The RYA says it has received only 85 reports since it launched its online fishing entanglement form and more is needed if the Government is to take action
The RYA is urging boaters to report all incidents of fishing gear entanglement around the UK coastline.
It says a lack of data could jeopardise attempts to get gear properly marked.
In May, the RYA launched an online form to encourage the reporting of entanglements and sightings of badly marked fishing gear.
But, since then, only 58 entanglements and 27 observations have been reported despite considerable anecdotal evidence that incidents occur much more frequently.
The appeal comes after the Cruising Association (CA) launched a petition urging the Government to take action to make lobster pots safer for small vessels.
So far, just over 4,220 people have signed the petition: 10,000 need to sign in order for the Government to respond.
The RYA said data is essential to support negotiations on improving the visibility of static fishing gear, and it is relying on boaters to report incidents.
It is worried that unless the CA petition is backed by data, the Government might dismiss the campaign, believing it to just be an emotive subject.
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The RYA cruising manager, Stuart Carruthers, said without hard evidence of the safety risk unmarked fishing gear causes, the situation won’t change.
“For many years the RYA has been concerned by reports of boaters who have experienced fouled propellers and entanglement with sea-fishing gear such as nets, pots and associated markers, flags and lines,” he said.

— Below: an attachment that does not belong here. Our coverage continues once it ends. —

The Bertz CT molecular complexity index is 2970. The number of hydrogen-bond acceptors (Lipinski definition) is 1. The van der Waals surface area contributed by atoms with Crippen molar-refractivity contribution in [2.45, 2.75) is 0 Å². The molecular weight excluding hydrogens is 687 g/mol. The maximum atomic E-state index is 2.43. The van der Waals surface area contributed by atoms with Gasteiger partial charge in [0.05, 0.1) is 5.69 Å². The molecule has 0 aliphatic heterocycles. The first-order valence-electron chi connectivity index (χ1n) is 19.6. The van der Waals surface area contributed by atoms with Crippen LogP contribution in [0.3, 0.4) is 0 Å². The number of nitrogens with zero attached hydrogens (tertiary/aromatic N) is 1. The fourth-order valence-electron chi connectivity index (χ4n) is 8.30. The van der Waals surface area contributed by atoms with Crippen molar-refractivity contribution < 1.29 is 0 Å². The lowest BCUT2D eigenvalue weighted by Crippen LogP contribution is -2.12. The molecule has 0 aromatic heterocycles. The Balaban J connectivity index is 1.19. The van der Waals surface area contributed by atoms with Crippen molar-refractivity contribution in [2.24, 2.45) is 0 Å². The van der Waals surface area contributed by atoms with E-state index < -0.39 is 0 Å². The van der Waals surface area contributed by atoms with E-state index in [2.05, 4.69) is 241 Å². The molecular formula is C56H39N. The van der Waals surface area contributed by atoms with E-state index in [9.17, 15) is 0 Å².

“While fishing equipment cannot be charted, we believe that it should be properly marked so that it is visible by both day and night. This will avoid damage to small craft and the loss of fishing gear for the fishermen,” explained Carruthers.
“We are pleased that the Cruising Association is encouraging boaters to complete the RYA online form. We have had direct discussions with DEFRA and MMO who have made it clear that they would need solid evidence clearly demonstrating that the safety risk and/or cost of poorly marked fishing gear is unacceptable before they consider taking action,” stated the cruising manager.
He stressed that discussing the issue on forums and social media would not provide the evidence needed.
“To demonstrate that it is as significant as the concerns that people voice, we need boaters who have spotted poorly marked gear or experienced an entanglement to complete the form,” stressed Carruthers.
“Please don’t leave it to the boat next door; if you have an entanglement, report it. Observation reports will also help improve the heat map of hot spot areas around the coast that boaters should be aware of,” he continued.
“We have a well-developed relationship with Government and its agencies. Through this and with better data, we continue to seek better regulation for marking and improved enforcement action for those who ignore the law,” added Carruthers.